The bank's chief operating officer Joanna Place discussed the difficulties facing women in financial services, how the institution is tackling gender equality and its aim to become a diversity role model for the wider industry
Improving gender diversity in UK financial services is about “deeds, not words”, according to a top Bank of England official – with the central bank seeking to lead by example in making the industry a more inclusive place for women.
In a speech at the Women of the Square Mile event in London yesterday (15 May), the Bank of England’s COO Joanna Place cautioned there is “no silver bullet” to promoting greater diversity across the industry.
But she said the bank was making “significant progress” towards its own targets.
These ambitions include 35% female representation in senior roles by 2020, and 50% below senior management.
In terms of BAME representation, the Bank of England aims to have 13% representation in senior management by 2022, and 20% below this level by 2020.
Ms Place said: “We have made progress but recognise there is more to do, not only in respect of gender diversity but also in ensuring that people feel able to join and thrive in the Bank of England regardless of their identity.
“We know that advancing gender diversity and wider inclusion requires a cultural change and that this takes time, but we can say that we have started the journey and are well down the road.”
Women currently make up 31% of senior managers at the Bank of England, compared to 17% in 2013, as well as 46% of staff below this top level.
Bank of England wants more women in senior financial services roles
The bank’s approach to improving the diversity of its own workforce involves new recruitment methods, better retention of female employees who take maternity leave, and career development programmes designed to promote women into senior roles.
Pay is also a significant concern in the debate around gender equality in the workplace, and Ms Place touched on the Bank of England’s record in this area.
She said: “In terms of retention, ensuring that our pay and reward processes are free from bias plays a vital role.
“We report on our gender pay gap annually and as at 30 March 2019 the mean gender pay gap was 20.2% and the median gender pay gap was 23.0% – the lowest since we started reporting in 2017.
“The main reason for our organisation-wide pay gap is an imbalance of male and female colleagues across the bank.
“Currently, there are fewer women in senior roles than men, and there is also a higher proportion of women relative to men in lower scales.”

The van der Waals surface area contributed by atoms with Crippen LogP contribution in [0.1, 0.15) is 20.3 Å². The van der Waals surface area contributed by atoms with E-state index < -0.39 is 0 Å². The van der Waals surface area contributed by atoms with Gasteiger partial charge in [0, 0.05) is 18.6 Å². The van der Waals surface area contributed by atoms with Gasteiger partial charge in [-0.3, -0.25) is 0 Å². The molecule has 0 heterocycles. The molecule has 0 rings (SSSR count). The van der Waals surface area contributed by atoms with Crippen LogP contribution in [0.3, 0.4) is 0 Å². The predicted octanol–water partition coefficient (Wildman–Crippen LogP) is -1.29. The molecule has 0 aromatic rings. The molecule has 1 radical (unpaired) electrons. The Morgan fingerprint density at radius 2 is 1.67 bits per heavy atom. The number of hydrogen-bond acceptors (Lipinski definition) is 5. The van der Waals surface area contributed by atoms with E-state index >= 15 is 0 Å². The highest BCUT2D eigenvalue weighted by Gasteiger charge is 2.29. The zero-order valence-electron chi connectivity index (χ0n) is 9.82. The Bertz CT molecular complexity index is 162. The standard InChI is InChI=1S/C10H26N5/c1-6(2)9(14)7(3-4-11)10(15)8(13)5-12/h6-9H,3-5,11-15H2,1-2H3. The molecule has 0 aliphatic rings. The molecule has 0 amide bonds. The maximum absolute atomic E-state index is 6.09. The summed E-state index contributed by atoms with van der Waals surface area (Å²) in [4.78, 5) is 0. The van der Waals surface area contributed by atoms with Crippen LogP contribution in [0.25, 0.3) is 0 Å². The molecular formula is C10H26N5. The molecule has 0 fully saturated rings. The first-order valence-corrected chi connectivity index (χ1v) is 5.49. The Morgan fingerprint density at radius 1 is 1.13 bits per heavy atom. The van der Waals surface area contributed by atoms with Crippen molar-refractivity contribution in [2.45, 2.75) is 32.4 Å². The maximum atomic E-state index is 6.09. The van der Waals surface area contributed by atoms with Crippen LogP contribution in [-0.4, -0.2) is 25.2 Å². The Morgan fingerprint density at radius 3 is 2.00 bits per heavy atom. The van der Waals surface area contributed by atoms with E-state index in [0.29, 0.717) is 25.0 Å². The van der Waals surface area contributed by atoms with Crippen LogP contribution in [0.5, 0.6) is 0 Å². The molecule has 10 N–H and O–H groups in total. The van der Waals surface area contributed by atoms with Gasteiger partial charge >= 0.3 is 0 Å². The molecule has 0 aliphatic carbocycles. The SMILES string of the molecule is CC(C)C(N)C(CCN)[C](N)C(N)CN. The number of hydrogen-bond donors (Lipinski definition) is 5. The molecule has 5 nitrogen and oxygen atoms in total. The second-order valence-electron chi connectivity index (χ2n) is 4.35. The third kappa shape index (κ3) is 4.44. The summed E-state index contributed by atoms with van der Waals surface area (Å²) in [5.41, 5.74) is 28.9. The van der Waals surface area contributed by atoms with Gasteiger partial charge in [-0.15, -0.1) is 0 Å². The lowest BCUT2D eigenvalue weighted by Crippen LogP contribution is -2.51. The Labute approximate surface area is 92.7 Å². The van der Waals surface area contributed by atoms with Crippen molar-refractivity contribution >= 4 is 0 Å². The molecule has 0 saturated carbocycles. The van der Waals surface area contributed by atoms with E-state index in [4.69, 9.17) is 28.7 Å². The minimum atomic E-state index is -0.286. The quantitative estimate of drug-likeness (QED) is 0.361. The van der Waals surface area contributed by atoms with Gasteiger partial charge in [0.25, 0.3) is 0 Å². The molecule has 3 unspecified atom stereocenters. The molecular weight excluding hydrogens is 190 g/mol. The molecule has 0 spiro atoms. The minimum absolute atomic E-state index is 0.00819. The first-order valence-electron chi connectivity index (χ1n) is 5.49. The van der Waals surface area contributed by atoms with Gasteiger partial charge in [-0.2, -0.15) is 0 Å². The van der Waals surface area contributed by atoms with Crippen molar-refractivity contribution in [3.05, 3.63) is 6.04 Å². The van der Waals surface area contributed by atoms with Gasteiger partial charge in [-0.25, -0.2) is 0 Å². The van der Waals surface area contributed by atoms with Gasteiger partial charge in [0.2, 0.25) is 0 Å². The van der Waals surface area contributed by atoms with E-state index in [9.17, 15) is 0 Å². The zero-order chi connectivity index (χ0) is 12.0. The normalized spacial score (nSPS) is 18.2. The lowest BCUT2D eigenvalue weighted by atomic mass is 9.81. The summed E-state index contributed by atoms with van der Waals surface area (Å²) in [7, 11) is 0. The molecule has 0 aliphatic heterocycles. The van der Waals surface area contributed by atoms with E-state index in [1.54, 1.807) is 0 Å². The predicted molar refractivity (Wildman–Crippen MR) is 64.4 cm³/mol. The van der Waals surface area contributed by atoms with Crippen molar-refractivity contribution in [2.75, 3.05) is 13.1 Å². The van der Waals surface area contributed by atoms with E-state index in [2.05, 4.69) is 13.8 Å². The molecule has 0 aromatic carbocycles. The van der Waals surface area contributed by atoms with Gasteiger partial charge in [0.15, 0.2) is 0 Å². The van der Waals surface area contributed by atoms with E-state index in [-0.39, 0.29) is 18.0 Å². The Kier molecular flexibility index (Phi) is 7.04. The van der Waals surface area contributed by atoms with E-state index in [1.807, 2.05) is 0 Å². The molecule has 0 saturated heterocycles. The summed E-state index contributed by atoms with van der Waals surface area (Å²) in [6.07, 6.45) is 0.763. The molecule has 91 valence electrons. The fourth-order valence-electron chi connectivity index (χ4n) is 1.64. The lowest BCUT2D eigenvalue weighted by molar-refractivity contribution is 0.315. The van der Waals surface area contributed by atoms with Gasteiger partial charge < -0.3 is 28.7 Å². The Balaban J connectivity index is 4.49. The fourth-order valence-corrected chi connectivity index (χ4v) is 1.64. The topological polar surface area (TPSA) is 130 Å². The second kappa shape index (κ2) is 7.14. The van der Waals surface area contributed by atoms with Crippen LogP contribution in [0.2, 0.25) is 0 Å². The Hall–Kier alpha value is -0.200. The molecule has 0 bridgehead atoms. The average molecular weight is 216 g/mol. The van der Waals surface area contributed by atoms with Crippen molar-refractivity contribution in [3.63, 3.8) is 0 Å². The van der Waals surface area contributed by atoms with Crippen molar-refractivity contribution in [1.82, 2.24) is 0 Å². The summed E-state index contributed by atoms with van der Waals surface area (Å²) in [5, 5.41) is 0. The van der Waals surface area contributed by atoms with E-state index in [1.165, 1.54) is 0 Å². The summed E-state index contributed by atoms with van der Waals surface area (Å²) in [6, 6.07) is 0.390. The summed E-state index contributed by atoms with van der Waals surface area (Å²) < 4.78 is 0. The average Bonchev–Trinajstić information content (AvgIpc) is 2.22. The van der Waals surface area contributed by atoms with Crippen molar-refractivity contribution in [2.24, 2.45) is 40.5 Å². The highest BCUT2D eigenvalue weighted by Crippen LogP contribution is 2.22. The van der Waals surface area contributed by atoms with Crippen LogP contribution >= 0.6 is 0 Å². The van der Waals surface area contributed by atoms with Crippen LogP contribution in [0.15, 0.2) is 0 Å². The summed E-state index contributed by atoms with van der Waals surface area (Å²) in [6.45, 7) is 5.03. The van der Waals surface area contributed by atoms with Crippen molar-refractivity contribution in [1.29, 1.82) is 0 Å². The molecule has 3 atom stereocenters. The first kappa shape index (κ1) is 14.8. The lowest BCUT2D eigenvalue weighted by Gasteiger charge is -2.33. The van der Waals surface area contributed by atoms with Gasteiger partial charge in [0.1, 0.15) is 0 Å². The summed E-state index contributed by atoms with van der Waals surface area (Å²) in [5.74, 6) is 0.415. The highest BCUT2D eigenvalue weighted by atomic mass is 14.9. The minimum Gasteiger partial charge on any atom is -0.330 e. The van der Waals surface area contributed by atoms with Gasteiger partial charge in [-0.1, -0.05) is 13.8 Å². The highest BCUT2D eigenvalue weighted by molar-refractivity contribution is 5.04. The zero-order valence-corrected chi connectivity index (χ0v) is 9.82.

Bank of England wants to develop an inclusive workplace culture
The Bank of England has also taken steps to cultivate a more inclusive culture across its workforce, with measures including leadership training, flexible working options for a better work-life balance, and the creation of staff networks such as the Women in the Bank group.
Ms Place said: “We want to create a workplace where individuals feel able to be themselves and can thrive.
“We recognise that inclusion is a choice that needs to be consciously cultivated and reinforced in order to become part of our culture.
“It requires an ongoing focus – leading by example, challenging non-inclusive behaviours, and letting others feel comfortable to also challenge these behaviours.”
Bank of England aims to be a diversity role model to the wider world
As the UK’s central financial authority, the Bank of England engages with a number of broader activities across the industry that present it with an opportunity to set the standard for gender and cultural diversity in financial services.
Its regulatory arm, the Prudential Regulation Authority (PRA), requires banks and insurers to have a policy to consider a broad set of qualities and competencies when recruiting board members, and to promote diversity among them.
And in 2017, the PRA began using gender neutral language in its communications with the firms it regulates, in a bid to encourage more inclusive discourse among financial institutions.
The central bank also plans to “engage with a more diverse group of contacts”, and a broader selection of regions outside of London, when it reaches out to industry leaders as part of its market research and monitoring activities.
Ms Place added: “The gender profile of the Bank of England today demonstrates just how far we have come since it was founded in 1694.
“Despite the decision that the new institution’s corporate seal should depict a female, Britannia, it is ironic that for the first 200 years of its existence, women remained non-existent.
“It was not until 1893 that the bank employed its first women. These two women were recruited to do the work done then by boys of 15 to 18, namely sorting and listing returned notes.
“This was despite the fact that both women, Mary and Janet, had first class degrees from Oxbridge.”